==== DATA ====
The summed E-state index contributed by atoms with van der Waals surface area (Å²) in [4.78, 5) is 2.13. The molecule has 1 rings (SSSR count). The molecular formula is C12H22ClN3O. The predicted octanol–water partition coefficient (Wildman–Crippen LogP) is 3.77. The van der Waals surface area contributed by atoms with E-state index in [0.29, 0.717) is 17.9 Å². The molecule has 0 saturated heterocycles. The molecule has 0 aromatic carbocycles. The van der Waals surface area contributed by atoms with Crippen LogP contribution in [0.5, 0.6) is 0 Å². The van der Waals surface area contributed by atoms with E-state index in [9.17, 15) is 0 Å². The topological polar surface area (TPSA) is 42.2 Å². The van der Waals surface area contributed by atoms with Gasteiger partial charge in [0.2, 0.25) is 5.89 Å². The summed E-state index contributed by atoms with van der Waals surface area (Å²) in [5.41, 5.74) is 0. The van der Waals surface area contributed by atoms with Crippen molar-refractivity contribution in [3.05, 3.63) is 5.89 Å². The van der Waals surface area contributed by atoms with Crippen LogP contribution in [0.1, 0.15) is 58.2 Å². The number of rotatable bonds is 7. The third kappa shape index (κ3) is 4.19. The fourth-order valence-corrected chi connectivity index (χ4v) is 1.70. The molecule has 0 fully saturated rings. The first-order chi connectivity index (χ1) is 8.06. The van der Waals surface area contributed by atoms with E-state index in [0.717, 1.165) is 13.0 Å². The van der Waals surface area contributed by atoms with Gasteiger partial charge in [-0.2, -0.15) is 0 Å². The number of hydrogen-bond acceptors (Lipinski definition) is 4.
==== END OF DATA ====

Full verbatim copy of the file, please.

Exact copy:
The summed E-state index contributed by atoms with van der Waals surface area (Å²) in [4.78, 5) is 2.13. The molecule has 1 rings (SSSR count). The molecular formula is C12H22ClN3O. The predicted octanol–water partition coefficient (Wildman–Crippen LogP) is 3.77. The van der Waals surface area contributed by atoms with E-state index in [0.29, 0.717) is 17.9 Å². The molecule has 0 saturated heterocycles. The molecule has 0 aromatic carbocycles. The van der Waals surface area contributed by atoms with Crippen LogP contribution in [0.5, 0.6) is 0 Å². The van der Waals surface area contributed by atoms with E-state index in [9.17, 15) is 0 Å². The topological polar surface area (TPSA) is 42.2 Å². The van der Waals surface area contributed by atoms with Gasteiger partial charge in [0.2, 0.25) is 5.89 Å². The summed E-state index contributed by atoms with van der Waals surface area (Å²) in [5.41, 5.74) is 0. The van der Waals surface area contributed by atoms with Crippen molar-refractivity contribution in [3.05, 3.63) is 5.89 Å². The van der Waals surface area contributed by atoms with Crippen LogP contribution in [0.1, 0.15) is 58.2 Å². The number of rotatable bonds is 7. The third kappa shape index (κ3) is 4.19. The fourth-order valence-corrected chi connectivity index (χ4v) is 1.70. The molecule has 0 fully saturated rings. The first-order chi connectivity index (χ1) is 8.06. The van der Waals surface area contributed by atoms with E-state index in [0.717, 1.165) is 13.0 Å². The van der Waals surface area contributed by atoms with Gasteiger partial charge in [-0.2, -0.15) is 0 Å². The number of hydrogen-bond acceptors (Lipinski definition) is 4.